New lights brighten up Birmingham’s towpaths
The Canal and River Trust charity is working in partnership with Birmingham City Council to replace 250 worn out and broken lights located along canal towpaths in the city centre.
Costing £250,000, the project is part of Birmingham Cycle Revolution and involves installing new energy efficient LED lights along the main commuter routes into and around Birmingham.
With Birmingham’s waterways now more popular with visitors than ever before these new brighter white lights will help improve visibility along the waterways and should work for 100,000 hours before they need to be replaced.
The new lights will be installed on:
- Birmingham & Fazeley Canal from Old Turn Junction to Old Snow Hill Bridge
- Birmingham Mainline Canal from St Vincent Street to Gas Street Basin – both towpaths
- Worcester & Birmingham Canal from Gas Street Basin to Granville Street
- Digbeth Canal through Ashted Locks
- Edgbaston Tunnel
- Ashted Tunnel
- Curzon Street Tunnel
John Harris, from the Canal & River Trust, said: “These lights were originally installed in the early 1980s and most of them now don’t work very well or are broken. The new, low maintenance lights should last eight years before the bulbs need to be replaced and, as they are energy efficient, should be better for the environment, as well as brightening up the waterways.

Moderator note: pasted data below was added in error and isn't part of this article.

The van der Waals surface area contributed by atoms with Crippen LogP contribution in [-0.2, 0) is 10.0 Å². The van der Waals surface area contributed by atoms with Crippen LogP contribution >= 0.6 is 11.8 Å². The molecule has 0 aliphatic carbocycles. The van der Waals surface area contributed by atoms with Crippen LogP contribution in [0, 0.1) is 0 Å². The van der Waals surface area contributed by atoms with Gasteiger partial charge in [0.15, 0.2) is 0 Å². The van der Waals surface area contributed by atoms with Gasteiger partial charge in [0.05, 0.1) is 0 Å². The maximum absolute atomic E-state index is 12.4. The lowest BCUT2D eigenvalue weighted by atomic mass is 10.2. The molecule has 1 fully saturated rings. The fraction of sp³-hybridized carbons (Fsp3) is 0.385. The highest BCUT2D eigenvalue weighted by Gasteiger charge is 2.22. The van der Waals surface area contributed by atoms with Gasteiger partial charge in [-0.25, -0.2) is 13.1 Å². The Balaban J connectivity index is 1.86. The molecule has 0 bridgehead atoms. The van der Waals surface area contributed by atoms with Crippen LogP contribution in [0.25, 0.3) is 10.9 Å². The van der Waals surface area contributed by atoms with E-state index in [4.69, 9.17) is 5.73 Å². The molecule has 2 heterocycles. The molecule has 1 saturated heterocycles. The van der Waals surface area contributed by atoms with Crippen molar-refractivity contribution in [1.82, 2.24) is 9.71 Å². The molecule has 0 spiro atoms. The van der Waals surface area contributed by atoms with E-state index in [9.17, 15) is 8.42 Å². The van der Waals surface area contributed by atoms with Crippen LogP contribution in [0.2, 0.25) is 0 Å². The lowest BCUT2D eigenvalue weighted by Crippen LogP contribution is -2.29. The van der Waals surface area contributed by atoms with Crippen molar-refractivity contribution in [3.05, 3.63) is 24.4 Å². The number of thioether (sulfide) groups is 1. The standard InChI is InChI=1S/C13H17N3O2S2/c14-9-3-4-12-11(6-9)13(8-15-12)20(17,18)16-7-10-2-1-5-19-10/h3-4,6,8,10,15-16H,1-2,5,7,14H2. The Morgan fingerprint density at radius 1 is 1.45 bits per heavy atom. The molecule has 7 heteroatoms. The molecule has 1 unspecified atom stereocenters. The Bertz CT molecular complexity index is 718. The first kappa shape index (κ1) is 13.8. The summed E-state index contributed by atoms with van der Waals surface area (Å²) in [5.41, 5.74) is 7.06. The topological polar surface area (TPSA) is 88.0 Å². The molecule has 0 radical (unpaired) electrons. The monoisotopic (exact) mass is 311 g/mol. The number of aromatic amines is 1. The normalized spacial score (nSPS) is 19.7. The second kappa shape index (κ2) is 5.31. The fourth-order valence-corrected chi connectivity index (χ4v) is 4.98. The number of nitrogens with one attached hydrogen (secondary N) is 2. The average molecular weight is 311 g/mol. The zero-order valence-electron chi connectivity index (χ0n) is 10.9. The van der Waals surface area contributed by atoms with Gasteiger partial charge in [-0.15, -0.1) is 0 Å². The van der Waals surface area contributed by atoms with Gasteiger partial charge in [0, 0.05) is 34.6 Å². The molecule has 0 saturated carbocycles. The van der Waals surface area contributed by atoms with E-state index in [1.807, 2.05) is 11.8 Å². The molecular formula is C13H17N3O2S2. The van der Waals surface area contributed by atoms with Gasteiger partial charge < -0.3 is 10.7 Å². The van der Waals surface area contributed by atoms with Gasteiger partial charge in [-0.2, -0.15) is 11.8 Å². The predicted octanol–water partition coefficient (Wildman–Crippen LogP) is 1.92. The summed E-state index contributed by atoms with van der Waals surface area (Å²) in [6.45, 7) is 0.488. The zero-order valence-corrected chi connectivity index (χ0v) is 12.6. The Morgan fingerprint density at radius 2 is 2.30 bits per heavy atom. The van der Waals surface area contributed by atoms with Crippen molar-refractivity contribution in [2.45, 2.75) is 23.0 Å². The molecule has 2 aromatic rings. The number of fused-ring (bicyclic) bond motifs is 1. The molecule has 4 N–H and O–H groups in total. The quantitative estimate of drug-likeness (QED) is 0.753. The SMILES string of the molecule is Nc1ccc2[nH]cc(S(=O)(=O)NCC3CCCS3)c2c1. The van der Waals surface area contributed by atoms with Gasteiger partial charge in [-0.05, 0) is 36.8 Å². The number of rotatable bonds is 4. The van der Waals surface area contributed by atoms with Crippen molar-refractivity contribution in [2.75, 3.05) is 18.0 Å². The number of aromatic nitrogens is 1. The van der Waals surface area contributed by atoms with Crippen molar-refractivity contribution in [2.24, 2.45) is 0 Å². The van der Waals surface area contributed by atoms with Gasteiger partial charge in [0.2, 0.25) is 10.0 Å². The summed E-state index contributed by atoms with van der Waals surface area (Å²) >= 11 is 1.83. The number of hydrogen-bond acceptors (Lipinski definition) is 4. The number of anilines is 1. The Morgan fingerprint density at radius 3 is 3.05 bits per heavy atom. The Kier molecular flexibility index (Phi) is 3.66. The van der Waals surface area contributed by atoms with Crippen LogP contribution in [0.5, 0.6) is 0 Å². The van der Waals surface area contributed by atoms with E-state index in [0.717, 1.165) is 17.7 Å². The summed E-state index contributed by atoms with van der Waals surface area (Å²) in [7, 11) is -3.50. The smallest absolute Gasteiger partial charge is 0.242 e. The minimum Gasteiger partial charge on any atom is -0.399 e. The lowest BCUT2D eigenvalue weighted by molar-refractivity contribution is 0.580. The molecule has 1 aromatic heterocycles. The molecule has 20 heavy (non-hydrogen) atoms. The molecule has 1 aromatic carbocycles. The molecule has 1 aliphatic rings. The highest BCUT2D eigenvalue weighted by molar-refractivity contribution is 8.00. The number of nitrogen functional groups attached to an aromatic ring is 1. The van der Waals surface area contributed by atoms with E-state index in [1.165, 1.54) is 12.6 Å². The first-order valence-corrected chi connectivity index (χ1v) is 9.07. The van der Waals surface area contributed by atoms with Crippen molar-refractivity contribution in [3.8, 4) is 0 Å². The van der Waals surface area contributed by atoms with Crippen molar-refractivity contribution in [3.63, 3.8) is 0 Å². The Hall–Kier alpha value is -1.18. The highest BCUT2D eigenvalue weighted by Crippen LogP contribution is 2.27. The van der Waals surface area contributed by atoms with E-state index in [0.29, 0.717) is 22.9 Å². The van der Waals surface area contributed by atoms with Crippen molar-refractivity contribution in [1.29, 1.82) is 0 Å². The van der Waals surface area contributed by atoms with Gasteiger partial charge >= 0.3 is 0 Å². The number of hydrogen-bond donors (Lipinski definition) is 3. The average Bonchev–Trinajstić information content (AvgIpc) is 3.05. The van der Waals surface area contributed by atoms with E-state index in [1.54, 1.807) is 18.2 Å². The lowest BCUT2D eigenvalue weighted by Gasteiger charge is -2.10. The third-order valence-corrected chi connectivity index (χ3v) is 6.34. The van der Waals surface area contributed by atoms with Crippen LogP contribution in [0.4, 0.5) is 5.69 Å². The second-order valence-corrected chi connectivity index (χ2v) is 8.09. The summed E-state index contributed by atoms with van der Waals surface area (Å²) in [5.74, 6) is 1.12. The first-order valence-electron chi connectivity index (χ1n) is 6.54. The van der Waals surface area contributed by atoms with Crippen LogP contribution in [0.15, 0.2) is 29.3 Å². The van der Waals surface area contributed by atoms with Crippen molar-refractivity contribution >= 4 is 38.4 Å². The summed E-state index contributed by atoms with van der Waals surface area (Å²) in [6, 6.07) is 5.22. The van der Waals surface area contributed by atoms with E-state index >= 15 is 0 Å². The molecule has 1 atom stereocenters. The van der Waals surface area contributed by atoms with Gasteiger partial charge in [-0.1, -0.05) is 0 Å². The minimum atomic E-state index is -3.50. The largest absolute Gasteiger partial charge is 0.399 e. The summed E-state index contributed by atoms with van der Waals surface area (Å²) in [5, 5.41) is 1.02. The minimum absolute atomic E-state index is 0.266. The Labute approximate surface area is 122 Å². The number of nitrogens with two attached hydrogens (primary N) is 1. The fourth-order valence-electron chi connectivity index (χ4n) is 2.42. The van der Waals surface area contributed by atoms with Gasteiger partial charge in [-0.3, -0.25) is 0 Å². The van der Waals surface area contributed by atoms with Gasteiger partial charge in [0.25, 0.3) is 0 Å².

“These lights are going to make a real difference for people visiting Birmingham’s wonderful canals.”
Councillor Stewart Stacey, cabinet member for transport and roads at Birmingham City Council, said:
“I want everyone to enjoy Birmingham’s fantastic canal network, whether they are walking or cycling, and replacing these old and broken lights will help ensure that our towpaths are as attractive as possible for those who use them, particularly at night, as well as during the winter months when the days are shorter.
“I am pleased that this work is now taking place and look forward to seeing the finished results.”
Once completed the lights will be maintained by the Canal & River Trust.
Visit the Canal & River Trust website to find out more about their work.
For more about Birmingham Cycle Revolution and download our canal maps.